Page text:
Holy Cross Day

Sermon:  Sunday 14 September 2014
Holy Cross Day
The Very Revd David Monteith, Dean of Leicester

‘As Moses lifted up the snake in the wilderness, so must the Son of Man be lifted up.’

I remember going on a game drive in the Eastern Cape of South Africa with Thabo Makgoba, who is now the Archbishop of Cape Town.  There was about half a dozen of us but I was the only Westerner.  We were heading towards a watering hole as the light began to fade in the hope of seeing some of the big 5.  The jeep suddenly came to a stop as up ahead of us our way was blocked by the most vivid flash of slithering bright green snake.  It was a green mamba.  It is one of the most venomous snakes, with a single bite being able to kill several human beings.  My first degree was in Zoology so I knew a bit about the snake and I was fascinated and a bit terrified, especially as the snake turned direction and started coming towards the vehicle.  I used to help to look after our giant python in the University Department so I’m not snake phobic but green mambas are a whole different thing!  I knew that many snake bites in South Africa occur by snakes getting into vehicles and then the snake gets frightened.  There was a wildly animated conversation going on with my companion Africans.  I knew many of them were irrationally fearful of snakes so that was my assumption in their heated debates.  But I checked it out with Thabo.  He said I couldn’t be more wrong.  They were debating whether or not it was best cooked with garlic or chili!

Within human culture and conversation, snakes carry a lot of symbol and meaning.  Certainly, from a Western Christian tradition we can look to the Garden of Eden with the beguiling of the humans in the first story of creation.  I spent my summer holiday in Malta where St Paul was shipwrecked and there it is said that he cast out the snakes just like St Patrick is said to have done in Ireland.  Here we find stories about how the divine is called upon to deal with the danger that many of us conjure when we think of snakes.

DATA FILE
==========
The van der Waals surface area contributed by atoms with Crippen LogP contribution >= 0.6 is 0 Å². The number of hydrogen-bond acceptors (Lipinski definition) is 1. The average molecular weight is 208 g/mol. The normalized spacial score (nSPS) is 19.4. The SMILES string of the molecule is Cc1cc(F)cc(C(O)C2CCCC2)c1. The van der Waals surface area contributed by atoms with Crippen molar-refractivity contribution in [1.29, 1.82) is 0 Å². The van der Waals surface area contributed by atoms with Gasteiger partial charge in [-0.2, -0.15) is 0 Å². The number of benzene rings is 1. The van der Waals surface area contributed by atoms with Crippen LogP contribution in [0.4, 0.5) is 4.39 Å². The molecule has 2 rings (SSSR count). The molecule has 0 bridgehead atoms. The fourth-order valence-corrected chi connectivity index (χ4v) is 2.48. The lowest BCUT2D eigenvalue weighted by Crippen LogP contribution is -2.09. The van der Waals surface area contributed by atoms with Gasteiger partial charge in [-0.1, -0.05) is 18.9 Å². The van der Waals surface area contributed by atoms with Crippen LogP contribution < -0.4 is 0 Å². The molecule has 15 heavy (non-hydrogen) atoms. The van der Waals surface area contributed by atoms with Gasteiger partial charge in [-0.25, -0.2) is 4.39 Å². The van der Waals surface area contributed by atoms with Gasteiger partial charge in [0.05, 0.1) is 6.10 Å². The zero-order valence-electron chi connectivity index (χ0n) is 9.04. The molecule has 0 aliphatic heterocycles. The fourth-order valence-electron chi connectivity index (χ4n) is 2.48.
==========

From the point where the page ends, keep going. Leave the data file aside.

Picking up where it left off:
Our reading from the Old Testament, from Numbers 21, would probably not be that well known had John not taken this motif as yet another way to describe the events of the crucifixion of Jesus of Nazareth.  The story tells of the wilderness grumblings and wilderness wanderings of God’s people around Edom.  They are losing heart and not able to fully trust the hopeful promises of God that they really are heading for liberation.  It feels as if it would have been better to stay down in Egypt where the food was better and the snakes were more under control.  The wilderness or the desert is literally shifting sands.  Judaism has a tradition of iconoclasm – remember idols and images are seen to be an abomination to God.  Later those instincts of the people to build a golden calf will lead to judgment and disaster and a demand for it to be melted down.  Here, we see something very unexpected.  The people make an image of a poisonous snake, raise it up on a pole and when they look at that bronze sculpture, they find healing after their snake bites.  We learn too from the Old Testament that this isn’t a flash in the pan practice.  Only much later in the reign of King Hezekiah does this stop.